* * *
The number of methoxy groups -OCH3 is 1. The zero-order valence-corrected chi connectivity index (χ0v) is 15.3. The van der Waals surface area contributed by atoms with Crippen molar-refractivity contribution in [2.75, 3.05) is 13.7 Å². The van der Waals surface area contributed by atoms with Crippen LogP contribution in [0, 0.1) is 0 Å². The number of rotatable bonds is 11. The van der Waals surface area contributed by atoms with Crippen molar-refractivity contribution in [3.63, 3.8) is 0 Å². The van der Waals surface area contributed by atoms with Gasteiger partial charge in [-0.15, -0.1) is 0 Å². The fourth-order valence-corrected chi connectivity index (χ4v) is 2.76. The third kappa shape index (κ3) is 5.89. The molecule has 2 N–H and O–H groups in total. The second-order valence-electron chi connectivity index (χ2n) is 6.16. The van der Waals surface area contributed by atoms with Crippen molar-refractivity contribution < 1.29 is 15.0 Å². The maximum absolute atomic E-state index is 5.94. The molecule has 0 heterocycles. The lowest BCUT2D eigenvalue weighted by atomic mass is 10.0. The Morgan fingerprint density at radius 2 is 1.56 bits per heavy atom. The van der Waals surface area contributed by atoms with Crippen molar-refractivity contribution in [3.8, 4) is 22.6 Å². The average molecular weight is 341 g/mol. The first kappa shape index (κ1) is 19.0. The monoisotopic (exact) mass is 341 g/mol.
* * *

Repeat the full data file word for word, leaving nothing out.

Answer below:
The number of methoxy groups -OCH3 is 1. The zero-order valence-corrected chi connectivity index (χ0v) is 15.3. The van der Waals surface area contributed by atoms with Crippen molar-refractivity contribution in [2.75, 3.05) is 13.7 Å². The van der Waals surface area contributed by atoms with Crippen LogP contribution in [0, 0.1) is 0 Å². The number of rotatable bonds is 11. The van der Waals surface area contributed by atoms with Crippen molar-refractivity contribution in [3.63, 3.8) is 0 Å². The van der Waals surface area contributed by atoms with Gasteiger partial charge in [-0.15, -0.1) is 0 Å². The fourth-order valence-corrected chi connectivity index (χ4v) is 2.76. The third kappa shape index (κ3) is 5.89. The molecule has 2 N–H and O–H groups in total. The second-order valence-electron chi connectivity index (χ2n) is 6.16. The van der Waals surface area contributed by atoms with Crippen molar-refractivity contribution < 1.29 is 15.0 Å². The maximum absolute atomic E-state index is 5.94. The molecule has 0 heterocycles. The lowest BCUT2D eigenvalue weighted by atomic mass is 10.0. The Morgan fingerprint density at radius 2 is 1.56 bits per heavy atom. The van der Waals surface area contributed by atoms with Crippen molar-refractivity contribution in [3.8, 4) is 22.6 Å². The average molecular weight is 341 g/mol. The first kappa shape index (κ1) is 19.0. The monoisotopic (exact) mass is 341 g/mol.